La Zurriphone: +34 943 29-3886address: Calle de Zabaleta 10Simple Basque dishes which are cooked delicately. Go downstairs. Popular with locals. For lunch, arrive before 3PM to catch full range of options. The daily menu includes a glass of wine. Flan is rare case when it has taste in every layer.
address: Plaza de la Trinidad 2, Parte ViejaExcellent, reasonably priced renditions of Basque specialties Txangurro, Chipirones en su tinta, y sopa de pescado.
address: Calle Fermin Calbeton 20, Old Town
phone: +34943311209address: Paseo Padre Orcolaga, 56, 20008 San Sebastián
phone: +34 943308220address: Paseo de Mikeletegi, 53, 20009 Donostia-San SebastianOwned by famous cook Hilario Arbelaitz. For adventurous it features a 10 course gastronomic menu for 100 EUR.
phone: +34 943 278 465 - 943 285 593address: Avda. Alcalde Jose Elosegui 273Three Michelin stars restaurant. All credit cards accepted. About €150 per head by the time you've added the wine etc., but well worth it!
phone: +34 943 36 64 71address: Calle Loidi 4, Lasarte-Oria (Guipúzcoa)A 3 Michelin star restaurant close to San Sebastian with other outlets at Kursaal and in Bilbao at the Guggenheim.
phone: +34 943 323 310address: Calzada Vieja de Ategorrieta 3Calzada Vieja de Ategorrieta, 3, 943 323 310. Just outside Gros in a residential street this family run restaurant has a mainly seafood menu. It's specialty is Spider Crab - it's baked variety is worth the 10 minute walk from the old town!
phone: +34 943 49 12 28address: Araneder Bidea, Barrio Iturriotz 20180 OIARTZUN, GipuzkoaA farmhouse transformed by cook Hilario Arbelaitz.
Don't attempt to eat pintxos if you're starving, you'll treat it like a buffet and prices will easily rack up as everything seems more appealing. Only get a couple of pintxos at a time as sometimes what looks really appealing, has been sitting on the bar the whole day and is past it's use by date. Test the waters. Cold ones are displayed on the bar. Just ask the barman for your drink and pick the pintxos yourself. If you need a plate, just ask.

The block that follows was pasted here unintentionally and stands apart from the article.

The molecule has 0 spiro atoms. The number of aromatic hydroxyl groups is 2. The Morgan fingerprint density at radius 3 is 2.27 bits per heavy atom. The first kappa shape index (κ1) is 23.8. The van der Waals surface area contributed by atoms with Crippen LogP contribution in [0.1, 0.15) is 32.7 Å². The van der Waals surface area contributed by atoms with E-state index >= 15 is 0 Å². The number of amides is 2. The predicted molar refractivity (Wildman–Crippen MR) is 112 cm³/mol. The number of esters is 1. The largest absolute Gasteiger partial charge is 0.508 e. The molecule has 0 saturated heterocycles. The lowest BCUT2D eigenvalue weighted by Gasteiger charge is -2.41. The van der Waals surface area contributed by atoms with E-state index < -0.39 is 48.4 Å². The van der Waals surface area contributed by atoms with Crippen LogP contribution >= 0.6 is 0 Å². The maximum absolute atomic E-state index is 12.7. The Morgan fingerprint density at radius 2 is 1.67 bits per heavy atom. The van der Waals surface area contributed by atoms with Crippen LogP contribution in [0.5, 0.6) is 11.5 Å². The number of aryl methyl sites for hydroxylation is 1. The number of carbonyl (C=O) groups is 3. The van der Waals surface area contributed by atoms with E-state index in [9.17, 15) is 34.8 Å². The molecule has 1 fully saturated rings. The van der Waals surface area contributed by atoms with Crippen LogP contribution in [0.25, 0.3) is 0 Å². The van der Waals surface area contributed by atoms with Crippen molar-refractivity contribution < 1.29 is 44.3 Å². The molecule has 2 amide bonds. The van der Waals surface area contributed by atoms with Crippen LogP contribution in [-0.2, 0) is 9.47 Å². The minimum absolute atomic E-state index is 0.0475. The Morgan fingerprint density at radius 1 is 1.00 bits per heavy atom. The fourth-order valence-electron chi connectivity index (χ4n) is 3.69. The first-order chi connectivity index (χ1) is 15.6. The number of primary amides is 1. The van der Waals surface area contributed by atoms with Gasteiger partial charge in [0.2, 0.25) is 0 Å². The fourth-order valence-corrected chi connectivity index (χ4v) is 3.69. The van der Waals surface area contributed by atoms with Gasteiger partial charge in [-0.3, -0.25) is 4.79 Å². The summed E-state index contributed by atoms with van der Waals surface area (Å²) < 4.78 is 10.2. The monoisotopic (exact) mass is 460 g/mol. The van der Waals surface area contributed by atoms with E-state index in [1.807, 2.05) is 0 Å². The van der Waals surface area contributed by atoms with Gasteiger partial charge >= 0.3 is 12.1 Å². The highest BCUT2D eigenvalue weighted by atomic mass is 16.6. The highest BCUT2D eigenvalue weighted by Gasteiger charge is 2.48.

Hot ones must be ordered from the barman and they take a short time to be cooked. There is always a hot tapas menu hanging from the wall.
When you are done eating your tapas and have finished your drink you ask the barman for the bill, and you have to tell him what you have eaten. It is very important to be honest, as it is a long tradition. Locals will be upset if they find people eating and not paying. Normally you don't eat many pintxos at one bar but move from bar to bar, drinking a beer (caña) or wine and eating one or two tapas. Then you move to another bar. Traditionally residents would have one or two pintxos in the early evening to stave off any hunger before a later sit-down meal, rather than making a meal out of a large number of pintxos.
Generally, if the barman asks you to show your plate to them before you start eating, you know the bar markets towards tourists and is sub par and more expensive that it should be. A good bar will ask you what you've eaten as you pay and you should see a chef working out the back.